Who’s a ‘First-Gen’ Student? A New Look at a Complicated Question.
Researchers at the Common Application explore this question in a new brief on “first-gen” status.
Davis / / March 2010
More first-generation students are attending college than ever before, and policy makers agree that increasing their participation in higher education is a matter of priority. Despite this, there is no agreed definition about the term, few institutions can quantify how many first-generation students are enrolled, or mistakenly conflate them with low-income students, and many important dimensions to the first-generation student experience remain poorly documented. Few institutions have in place a clear, well-articulated practice for assisting first-generation students to succeed.
Given that first-generation students comprise over 40% of incoming freshmen, increasing their retention and graduation rates can dramatically increase an institution’s overall retention and graduation rates, and enhance its image and desirability. It is clearly in every institution’s self-interest to ensure its first-generation students succeed, to identify and count them, and understand how to support them. This book provides high-level administrators with a plan of action for deans to create the awareness necessary for meaningful long-term change, sets out a campus acclimation process, and provides guidelines for the necessary support structures.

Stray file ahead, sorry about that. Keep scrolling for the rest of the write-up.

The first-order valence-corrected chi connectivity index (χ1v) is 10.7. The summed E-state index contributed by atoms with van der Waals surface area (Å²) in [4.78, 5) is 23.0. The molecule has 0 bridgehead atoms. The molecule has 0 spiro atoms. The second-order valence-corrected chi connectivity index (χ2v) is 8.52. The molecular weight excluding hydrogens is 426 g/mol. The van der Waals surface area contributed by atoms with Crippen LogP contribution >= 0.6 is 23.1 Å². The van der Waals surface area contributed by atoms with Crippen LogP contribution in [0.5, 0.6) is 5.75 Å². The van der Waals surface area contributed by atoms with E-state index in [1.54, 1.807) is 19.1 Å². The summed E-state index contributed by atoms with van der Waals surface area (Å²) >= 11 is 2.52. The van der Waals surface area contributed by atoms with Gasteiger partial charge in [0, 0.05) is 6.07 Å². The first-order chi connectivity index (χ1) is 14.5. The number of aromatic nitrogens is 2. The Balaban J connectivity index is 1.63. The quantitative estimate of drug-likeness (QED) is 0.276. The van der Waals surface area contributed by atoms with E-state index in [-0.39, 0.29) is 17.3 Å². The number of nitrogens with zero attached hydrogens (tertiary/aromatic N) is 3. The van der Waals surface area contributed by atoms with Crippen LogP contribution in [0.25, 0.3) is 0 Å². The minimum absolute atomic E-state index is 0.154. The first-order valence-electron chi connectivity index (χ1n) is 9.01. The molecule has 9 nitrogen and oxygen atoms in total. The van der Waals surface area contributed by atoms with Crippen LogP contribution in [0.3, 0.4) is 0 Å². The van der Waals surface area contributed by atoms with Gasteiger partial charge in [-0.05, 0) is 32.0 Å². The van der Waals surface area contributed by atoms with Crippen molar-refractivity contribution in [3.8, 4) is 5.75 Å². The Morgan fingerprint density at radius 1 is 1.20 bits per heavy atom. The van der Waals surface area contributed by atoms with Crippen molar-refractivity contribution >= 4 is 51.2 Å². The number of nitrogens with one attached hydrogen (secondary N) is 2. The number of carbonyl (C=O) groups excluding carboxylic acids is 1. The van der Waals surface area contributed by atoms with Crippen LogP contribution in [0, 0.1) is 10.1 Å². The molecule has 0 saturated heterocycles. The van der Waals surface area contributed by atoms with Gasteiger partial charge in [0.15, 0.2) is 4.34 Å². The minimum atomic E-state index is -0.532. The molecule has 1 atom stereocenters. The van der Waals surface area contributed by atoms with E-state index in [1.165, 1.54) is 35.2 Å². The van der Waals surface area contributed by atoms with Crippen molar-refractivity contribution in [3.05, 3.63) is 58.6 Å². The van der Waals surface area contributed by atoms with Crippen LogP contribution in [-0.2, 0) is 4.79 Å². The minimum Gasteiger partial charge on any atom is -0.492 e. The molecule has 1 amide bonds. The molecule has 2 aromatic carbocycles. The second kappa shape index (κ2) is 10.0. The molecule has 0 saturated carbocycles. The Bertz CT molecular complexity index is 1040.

At the heart of the book are 14 first-person narratives – by first-generation students spanning freshman to graduate years – that help the reader get to grips with the variety of ethnic and economic categories to which they belong. The book concludes by defining 14 key issues that institutions need to address, and offers a course of action for addressing them. This book is intended for everyone who serves these students – faculty, academic advisors, counselors, student affairs professionals, admissions officers, and administrators – and offers a set of best practices for how two- and four-year institutions can improve the success of their first-generation student populations.